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Gravity of Black hole far away.

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  1. Sep 15, 2014 #1
    Why the gravity around a black hole remains normal unless you get extremely close?

    But first: How far from earth is there zero gravity?

    Gravity declines as a function of the square of the distance from a mass. Earth's gravity is less and less as one goes further away, but is never zero. A quarter of a million miles from earth, gravity is still strong enough to hold the moon. Earth has very tiny affects on the orbits of Mars and Venus, millions of miles away.

    The strength of the gravitational force between two objects with fixed masses decreases as the distance between them increases. It follows an inverse square law, with the force being proportional to 1/r2 (r being the distance). As the distance between two bodies increases the intensity of gravitational force decreases by a factor of 1/r2, where r = distance between two bodies.

    Now the question is that why is a black hole's gravity not so strong far away when it is so strong near it?

    A black hole is when a massive star dies, it leaves behind a small, dense remnant core. If the core's mass is more than about three times the mass of the Sun, the force of gravity overwhelms all other forces and produces a black hole.

    But gravity near a black hole doesn't increases as 1/r2, but instead by the much greater: (1/r2) / (1-r/R), where R is the radius of the hole. But at a long distance from the black hole the force of gravity falls off as the inverse square of the distance, just as it does for normal objects.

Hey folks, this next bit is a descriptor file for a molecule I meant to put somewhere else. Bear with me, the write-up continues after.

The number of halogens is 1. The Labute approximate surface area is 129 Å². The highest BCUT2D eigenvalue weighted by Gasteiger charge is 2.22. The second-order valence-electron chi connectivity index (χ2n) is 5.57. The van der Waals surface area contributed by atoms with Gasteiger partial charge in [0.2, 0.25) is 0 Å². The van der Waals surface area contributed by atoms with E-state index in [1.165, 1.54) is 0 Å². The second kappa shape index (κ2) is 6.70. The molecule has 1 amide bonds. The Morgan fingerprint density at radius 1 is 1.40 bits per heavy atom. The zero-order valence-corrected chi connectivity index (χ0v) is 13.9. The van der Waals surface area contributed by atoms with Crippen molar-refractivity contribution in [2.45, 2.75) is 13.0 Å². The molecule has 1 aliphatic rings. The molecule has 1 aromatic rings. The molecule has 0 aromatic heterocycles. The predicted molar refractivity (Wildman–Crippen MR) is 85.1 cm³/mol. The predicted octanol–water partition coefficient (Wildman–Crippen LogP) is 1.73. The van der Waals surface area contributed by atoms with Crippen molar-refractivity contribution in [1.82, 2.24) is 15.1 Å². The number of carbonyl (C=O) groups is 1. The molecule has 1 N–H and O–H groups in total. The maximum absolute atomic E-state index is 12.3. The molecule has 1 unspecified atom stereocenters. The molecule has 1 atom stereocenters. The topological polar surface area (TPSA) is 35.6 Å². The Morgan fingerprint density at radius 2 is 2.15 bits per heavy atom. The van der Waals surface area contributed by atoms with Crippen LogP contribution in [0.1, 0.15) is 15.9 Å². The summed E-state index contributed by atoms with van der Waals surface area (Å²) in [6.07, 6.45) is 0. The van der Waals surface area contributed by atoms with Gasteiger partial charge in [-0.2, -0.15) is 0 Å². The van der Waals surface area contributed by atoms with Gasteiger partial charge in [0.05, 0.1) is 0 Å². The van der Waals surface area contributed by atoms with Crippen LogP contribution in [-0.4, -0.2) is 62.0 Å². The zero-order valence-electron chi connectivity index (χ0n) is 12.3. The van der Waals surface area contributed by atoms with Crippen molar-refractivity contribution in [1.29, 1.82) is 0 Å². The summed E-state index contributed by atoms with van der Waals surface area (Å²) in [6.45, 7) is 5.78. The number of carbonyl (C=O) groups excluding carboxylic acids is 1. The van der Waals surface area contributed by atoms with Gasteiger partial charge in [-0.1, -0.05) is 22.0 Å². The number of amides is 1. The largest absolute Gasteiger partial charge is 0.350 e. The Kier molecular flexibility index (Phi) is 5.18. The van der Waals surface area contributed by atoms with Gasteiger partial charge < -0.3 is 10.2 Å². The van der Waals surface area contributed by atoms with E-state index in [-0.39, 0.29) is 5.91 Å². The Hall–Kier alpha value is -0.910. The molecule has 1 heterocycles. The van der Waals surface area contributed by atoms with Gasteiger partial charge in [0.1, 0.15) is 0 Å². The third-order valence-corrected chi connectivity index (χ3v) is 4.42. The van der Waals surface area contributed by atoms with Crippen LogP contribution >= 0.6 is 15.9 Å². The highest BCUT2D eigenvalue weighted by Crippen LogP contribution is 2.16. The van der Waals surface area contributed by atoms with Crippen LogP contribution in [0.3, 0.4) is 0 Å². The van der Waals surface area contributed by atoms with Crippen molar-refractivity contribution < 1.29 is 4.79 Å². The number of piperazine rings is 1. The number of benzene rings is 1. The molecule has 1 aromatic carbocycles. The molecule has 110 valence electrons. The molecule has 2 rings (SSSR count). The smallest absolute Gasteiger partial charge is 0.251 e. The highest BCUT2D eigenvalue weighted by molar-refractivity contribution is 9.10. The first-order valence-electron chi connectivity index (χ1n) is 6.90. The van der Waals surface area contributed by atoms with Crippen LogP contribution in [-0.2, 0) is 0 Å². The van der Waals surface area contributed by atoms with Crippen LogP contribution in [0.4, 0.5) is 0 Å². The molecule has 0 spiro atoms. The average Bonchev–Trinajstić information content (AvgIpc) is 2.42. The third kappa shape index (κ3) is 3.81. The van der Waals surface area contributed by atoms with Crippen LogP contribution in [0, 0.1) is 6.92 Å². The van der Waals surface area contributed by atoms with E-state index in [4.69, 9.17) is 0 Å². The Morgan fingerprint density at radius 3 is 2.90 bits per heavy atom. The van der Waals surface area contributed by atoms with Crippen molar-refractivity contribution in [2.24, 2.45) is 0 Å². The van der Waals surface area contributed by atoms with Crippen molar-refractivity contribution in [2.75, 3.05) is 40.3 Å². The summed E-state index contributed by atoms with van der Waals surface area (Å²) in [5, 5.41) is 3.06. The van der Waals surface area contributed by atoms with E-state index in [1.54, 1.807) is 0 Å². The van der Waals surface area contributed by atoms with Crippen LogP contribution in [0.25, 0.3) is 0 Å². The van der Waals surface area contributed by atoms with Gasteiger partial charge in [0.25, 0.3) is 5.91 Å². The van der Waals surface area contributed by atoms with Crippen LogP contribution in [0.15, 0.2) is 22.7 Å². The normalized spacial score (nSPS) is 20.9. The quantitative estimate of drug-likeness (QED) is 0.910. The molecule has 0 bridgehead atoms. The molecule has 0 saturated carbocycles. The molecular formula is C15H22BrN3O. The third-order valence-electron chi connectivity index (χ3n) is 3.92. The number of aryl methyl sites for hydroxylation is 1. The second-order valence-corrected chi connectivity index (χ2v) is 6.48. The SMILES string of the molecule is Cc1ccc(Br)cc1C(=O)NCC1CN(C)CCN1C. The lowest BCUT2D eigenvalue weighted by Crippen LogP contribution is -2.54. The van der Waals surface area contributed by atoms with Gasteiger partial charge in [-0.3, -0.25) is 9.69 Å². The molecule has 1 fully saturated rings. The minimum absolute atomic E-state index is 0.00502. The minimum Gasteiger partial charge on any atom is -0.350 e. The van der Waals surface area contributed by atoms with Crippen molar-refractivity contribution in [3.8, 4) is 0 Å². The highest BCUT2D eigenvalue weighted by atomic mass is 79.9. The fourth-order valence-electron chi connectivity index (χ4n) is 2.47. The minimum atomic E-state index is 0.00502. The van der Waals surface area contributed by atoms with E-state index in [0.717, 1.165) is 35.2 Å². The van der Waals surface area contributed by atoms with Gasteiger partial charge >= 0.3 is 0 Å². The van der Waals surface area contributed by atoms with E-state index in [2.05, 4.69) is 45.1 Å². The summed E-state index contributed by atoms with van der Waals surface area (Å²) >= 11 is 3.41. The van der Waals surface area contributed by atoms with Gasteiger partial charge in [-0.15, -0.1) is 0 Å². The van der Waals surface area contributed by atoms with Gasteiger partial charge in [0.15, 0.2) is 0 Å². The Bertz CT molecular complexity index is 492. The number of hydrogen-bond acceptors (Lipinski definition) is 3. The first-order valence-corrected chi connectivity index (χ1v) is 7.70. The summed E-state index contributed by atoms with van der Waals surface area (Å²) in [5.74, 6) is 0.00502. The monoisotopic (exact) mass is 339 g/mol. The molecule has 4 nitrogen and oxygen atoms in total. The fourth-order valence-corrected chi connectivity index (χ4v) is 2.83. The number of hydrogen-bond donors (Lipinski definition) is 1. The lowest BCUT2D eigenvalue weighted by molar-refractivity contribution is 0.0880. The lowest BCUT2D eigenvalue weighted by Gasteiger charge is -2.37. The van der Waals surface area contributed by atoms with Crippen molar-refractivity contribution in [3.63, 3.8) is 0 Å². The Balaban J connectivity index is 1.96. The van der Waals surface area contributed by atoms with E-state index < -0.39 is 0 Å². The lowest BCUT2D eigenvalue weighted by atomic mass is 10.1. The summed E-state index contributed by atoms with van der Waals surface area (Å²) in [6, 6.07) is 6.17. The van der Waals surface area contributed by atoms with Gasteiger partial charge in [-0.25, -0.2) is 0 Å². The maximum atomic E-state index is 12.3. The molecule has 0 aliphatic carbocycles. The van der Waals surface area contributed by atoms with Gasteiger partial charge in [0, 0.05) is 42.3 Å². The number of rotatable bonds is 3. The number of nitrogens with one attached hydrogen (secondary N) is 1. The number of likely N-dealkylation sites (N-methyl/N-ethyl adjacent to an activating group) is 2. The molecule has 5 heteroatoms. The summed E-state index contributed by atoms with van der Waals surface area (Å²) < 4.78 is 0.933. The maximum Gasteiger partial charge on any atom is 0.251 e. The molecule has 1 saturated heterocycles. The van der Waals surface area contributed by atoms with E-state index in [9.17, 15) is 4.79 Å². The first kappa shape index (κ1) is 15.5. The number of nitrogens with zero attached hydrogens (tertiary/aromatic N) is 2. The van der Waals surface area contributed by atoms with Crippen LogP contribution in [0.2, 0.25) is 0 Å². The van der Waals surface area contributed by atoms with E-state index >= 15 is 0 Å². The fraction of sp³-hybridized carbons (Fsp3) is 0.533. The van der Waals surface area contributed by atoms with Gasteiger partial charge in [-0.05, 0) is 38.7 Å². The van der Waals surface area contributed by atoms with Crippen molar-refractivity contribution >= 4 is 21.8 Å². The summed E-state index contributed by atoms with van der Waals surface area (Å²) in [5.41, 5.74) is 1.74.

Imagine a star 100 times as massive as our Sun and squashed down to -- well nothing. Infinite density but zero size -- this is a black hole. An object with the mass of 100 suns but with zero radius. So you end up with an object with so much mass and zero or at least negligible radius that all that mass is compressed into such a small area that's it's gravity is so great that not even light can escape it. (Mass of black hole is more so gravity is more)

    So since gravity = GM/r2. R is the radius and so since R is very small the numerator would be greater because it has more mass and the denominator R is small so gravity is too much.

    So the question I have is that why the gravity around a black hole remains normal unless you get extremely close?
     
  2. jcsd
  3. Sep 15, 2014 #2

    Bandersnatch

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    Where did you get that idea from? It's inverse square law all the way down.

    And it gets so strong, because you can get so close to all that mass, without leaving any of it behind, as you'd do with a normal star.
     
  4. Sep 15, 2014 #3

    Chronos

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    avito009, you should read Romero's recent paper - http://arxiv.org/abs/1409.3318. He is an expert on the subject.
     
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